Dictionary of National Biography, 1885-1900/Paterson, Nathaniel

PATERSON, NATHANIEL, D.D. (1787–1871), author, was born in the parish of Kells, Kirkcudbrightshire, in 1787, and was the eldest son of Walter Paterson, stone-engraver, and grandson of Robert Paterson [q. v.], ‘Old Mortality.’ His mother was Mary Locke. He was educated at Balmaclellan, where the only prize he is known to have gained was one for cock-fighting, then a recognised school sport. In 1804, when sixteen years of age, he matriculated at Edinburgh University, and studied for the ministry of the church of Scotland. In 1821 he became minister of Galashiels, where he wrote ‘The Manse Garden’ (Glasgow, 1836), a work which passed through many editions. He enjoyed the friendship of Sir Walter Scott, but after a time explained to Scott that the invitations to Abbotsford being usually for Saturday, his preparation for Sunday services was interfered with. Sir Walter took no offence, but thenceforth invited him on some earlier day of the week. On 8 Feb. 1825 he married Margaret, daughter of Robert Laidlaw, Scott's friend, and George Thomson, the Dominie Sampson of ‘Guy Mannering,’ was one of his most constant visitors. In 1833 he was translated to the charge of St. Andrew's parish church, Glasgow. When, in 1843, the disruption took place in the church of Scotland, Paterson followed Dr. Chalmers; and in the autumn of that year he formed one of a deputation to the north of England to explain the principles of the free church and plead its cause. In 1844 he visited the southern counties. At the same time the many members of his congregation who with him joined the free church formed the congregation known as Free St. Andrew's, Glasgow, of which he remained minister till his death. In 1850 he was chosen moderator of the free church assembly, the highest honour which that church can bestow. His appearance in his later years was highly picturesque. His hair fell on his shoulders in wavy curls white as snow. He died at Glasgow on 25 April 1871. All his life occupied actively with ministry, Dr. Paterson had also a keen interest in angling and mechanics. He was a man of great geniality and courtesy, and did much for the progress of the free church in the west of Scotland. He published several sermons and tracts. His portrait, by John J. Napier, was exhibited in the ‘Old Glasgow’ exhibition held in Glasgow in 1894.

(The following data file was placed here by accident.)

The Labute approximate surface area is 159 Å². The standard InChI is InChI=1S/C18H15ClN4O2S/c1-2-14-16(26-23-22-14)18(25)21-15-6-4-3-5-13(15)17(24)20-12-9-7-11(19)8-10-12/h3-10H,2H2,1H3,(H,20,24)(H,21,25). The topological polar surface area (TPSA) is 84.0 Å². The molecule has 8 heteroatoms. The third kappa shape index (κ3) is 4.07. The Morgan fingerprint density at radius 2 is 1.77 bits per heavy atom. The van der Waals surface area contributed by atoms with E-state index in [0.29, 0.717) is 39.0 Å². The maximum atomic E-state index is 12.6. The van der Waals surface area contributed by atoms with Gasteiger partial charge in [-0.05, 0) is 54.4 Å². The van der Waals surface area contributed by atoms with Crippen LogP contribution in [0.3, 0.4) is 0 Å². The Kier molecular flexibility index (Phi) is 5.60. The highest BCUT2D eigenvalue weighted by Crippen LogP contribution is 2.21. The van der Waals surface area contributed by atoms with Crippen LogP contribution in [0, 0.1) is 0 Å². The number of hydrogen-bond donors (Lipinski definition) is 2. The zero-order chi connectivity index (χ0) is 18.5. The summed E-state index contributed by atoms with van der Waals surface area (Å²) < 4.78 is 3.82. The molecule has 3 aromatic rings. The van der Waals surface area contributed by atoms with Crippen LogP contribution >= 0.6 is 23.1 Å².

[Letters to his Family by Nath. Paterson, D.D., with Memoir by the Rev. Alex. Anderson, 1874; Hew Scott's Fasti Eccl. Scoticanæ, ii. 551, iii. 25; private knowledge.]

W. G. B-k.